Look, there's a lot to like about American Water Works (NYSE:AWK). It's the largest publicly traded water utility -- there aren't many to choose from -- and the only one valued in excess of $10 billion. Each year it's investing billions of dollars to modernize its infrastructure -- and up to $40 billion in the next 25 years -- to race ahead of peers and make its revenue base more profitable. It boasts the most favorable valuation metrics among its peer groups and the most favorable growth expectations.
Then again, "most favorable" is a relative term. While I'm generally bullish on the long term prospects of American Water Works, the bear case is pretty straightforward: water utilities trade at expensive valuations and are inherently slow-growth businesses.
The bear case, explained
Several easy-to-understand valuation metrics explain why investors may want to think twice about their high hopes for American Water Works (or water stocks in general). Financial ratios such as price-to-earnings, price-to-sales, or PEG serve as a quick gauge for determining whether or not a stock represents value with respect to earnings, sales, and expected growth.
Unfortunately, none of these indicators paints American Water Works favorably. The company is more expensive than the S&P 500 on both an earnings and a sales basis.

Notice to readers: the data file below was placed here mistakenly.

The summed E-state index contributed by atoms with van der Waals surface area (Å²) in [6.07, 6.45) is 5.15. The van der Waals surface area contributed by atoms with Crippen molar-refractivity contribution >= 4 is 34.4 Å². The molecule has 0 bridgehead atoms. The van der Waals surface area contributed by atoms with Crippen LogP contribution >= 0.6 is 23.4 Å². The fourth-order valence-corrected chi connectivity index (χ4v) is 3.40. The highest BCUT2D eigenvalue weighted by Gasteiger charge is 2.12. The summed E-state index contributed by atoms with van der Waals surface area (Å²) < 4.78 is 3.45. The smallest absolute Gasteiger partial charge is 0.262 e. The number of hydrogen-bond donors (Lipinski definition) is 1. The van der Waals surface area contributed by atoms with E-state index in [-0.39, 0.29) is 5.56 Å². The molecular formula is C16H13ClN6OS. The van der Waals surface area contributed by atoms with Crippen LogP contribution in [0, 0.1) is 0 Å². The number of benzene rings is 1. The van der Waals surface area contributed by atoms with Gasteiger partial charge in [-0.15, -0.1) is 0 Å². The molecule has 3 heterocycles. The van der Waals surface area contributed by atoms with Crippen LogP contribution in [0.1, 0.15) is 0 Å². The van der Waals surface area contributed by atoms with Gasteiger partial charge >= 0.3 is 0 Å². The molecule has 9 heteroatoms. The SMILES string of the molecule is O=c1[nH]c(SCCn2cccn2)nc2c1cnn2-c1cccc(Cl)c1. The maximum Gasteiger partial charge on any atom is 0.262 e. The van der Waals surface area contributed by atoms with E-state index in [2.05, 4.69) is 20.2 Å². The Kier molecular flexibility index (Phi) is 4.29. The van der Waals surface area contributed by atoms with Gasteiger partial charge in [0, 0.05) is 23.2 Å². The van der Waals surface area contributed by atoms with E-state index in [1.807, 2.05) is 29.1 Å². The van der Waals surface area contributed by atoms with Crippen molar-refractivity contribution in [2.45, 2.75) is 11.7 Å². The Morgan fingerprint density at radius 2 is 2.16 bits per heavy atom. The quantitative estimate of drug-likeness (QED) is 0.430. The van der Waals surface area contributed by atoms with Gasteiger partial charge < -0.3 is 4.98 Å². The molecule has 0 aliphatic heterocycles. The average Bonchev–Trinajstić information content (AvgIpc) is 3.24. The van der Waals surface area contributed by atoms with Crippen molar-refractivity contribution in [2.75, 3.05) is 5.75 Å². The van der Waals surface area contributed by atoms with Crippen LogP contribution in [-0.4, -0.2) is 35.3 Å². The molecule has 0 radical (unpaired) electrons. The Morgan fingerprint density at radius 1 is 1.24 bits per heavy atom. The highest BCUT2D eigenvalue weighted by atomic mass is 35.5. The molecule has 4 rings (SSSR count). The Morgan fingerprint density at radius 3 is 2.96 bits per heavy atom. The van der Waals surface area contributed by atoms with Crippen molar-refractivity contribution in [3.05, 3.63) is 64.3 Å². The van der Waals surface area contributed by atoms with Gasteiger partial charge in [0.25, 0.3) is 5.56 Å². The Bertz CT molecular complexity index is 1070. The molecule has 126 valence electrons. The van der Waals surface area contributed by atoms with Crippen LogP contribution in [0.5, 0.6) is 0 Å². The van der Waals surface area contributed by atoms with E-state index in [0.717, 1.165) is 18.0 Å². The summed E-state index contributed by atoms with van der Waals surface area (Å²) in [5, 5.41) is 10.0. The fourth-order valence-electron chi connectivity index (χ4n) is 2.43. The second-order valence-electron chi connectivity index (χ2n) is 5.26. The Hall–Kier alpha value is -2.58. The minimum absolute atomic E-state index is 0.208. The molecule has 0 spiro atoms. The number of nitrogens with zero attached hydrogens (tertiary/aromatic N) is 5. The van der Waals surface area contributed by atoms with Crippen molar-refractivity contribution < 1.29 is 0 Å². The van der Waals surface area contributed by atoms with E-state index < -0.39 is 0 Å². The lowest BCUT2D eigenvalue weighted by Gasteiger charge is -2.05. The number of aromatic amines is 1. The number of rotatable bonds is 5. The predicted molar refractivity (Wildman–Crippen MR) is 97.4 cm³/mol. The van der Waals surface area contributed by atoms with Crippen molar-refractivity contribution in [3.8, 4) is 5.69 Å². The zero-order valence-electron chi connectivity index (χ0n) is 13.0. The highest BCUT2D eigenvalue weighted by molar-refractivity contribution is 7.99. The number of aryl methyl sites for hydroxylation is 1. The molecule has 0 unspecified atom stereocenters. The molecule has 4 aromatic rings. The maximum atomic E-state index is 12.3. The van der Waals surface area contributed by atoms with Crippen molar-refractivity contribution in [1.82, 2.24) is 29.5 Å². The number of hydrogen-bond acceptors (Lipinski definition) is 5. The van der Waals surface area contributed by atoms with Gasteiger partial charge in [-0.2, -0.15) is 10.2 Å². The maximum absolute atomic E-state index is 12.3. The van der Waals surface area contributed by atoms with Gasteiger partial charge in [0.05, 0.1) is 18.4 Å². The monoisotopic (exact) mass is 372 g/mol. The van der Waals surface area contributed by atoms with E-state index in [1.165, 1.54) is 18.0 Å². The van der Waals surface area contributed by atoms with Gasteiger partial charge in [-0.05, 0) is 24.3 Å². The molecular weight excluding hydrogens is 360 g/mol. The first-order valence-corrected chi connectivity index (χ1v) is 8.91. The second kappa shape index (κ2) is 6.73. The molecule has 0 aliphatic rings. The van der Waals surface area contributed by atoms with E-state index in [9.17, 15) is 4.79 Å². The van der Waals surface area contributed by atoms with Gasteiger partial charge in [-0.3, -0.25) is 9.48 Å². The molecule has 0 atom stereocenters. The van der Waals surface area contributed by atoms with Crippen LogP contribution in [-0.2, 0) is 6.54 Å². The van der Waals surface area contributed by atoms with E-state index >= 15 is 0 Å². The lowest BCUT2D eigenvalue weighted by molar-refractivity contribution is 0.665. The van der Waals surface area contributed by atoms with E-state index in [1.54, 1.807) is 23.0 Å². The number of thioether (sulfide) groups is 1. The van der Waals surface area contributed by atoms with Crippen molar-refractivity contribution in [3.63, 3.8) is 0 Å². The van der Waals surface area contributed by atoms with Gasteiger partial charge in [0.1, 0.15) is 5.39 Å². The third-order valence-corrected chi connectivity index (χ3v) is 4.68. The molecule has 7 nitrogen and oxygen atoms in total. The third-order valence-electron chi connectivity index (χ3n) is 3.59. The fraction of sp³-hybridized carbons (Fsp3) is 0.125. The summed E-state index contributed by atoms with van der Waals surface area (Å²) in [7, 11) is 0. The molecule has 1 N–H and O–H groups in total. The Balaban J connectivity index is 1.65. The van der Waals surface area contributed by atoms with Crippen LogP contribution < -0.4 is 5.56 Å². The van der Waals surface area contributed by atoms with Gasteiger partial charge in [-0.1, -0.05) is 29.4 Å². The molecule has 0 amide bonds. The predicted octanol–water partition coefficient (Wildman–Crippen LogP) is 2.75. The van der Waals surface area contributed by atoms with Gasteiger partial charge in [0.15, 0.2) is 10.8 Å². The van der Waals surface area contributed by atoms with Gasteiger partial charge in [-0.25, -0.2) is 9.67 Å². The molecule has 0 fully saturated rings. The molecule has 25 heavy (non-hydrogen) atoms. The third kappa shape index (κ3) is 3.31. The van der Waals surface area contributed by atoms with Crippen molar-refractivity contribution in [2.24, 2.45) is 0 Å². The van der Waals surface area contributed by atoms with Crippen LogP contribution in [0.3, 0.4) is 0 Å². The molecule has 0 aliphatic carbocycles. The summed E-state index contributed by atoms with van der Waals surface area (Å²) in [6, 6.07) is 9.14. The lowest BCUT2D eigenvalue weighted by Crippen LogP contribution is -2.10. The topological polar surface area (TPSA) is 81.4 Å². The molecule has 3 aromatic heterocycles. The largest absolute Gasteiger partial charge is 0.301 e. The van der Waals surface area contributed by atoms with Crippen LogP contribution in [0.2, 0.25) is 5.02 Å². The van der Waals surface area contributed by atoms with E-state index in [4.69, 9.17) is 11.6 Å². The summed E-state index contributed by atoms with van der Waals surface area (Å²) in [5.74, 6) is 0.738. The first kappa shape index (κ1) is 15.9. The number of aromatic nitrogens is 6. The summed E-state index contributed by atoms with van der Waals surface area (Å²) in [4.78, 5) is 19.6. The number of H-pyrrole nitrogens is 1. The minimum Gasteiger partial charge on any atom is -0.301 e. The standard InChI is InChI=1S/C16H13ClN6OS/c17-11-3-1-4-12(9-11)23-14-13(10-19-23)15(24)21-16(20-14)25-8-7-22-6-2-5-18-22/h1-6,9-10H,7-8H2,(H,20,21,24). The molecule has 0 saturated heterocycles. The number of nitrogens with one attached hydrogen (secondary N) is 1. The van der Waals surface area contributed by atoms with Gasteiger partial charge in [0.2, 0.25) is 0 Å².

Although not shown in the chart above, the stock's trailing twelve-month price to sales ratio of 4.3 is more than double that of the S&P 500, which trades at a comparably low 2.1x sales.
In addition to being relatively expensive compared to the broader market, Wall Street isn't expecting the stock to grow very quickly in the next five years. This is demonstrated by the PEG ratio: a value under 1 indicates the stock is undervalued with respect to its growth rate, and values greater than 1 indicate investors are paying a high price for the growth being achieved. American Water Works currently sports a PEG ratio of 3.4 -- well above 1.4 for the S&P 500.
The silver lining here may be that American Water Works is among the best water stocks to own. It trades at more attractive valuations based on both sales and future earnings than its next closest peer, Aqua America. It also owns a lower PEG ratio than its competitor, meaning Wall Street expects the larger water stock to beat out Aqua America in terms of growth rates in the next five years.
But, as mentioned above, it's all relative. Investors chasing growth and value can certainly find more and better elsewhere.
What does it mean for investors?
The bear case is simple: there's no denying that water stocks are more expensive and slower-growing than other stocks as a whole. That comes with the territory for water utilities. So although American Water Works benefits from operating in a highly regulated industry by enjoying government-backed infrastructure improvements, the structure of the industry also provides limitations to the rates of growth that are possible to achieve.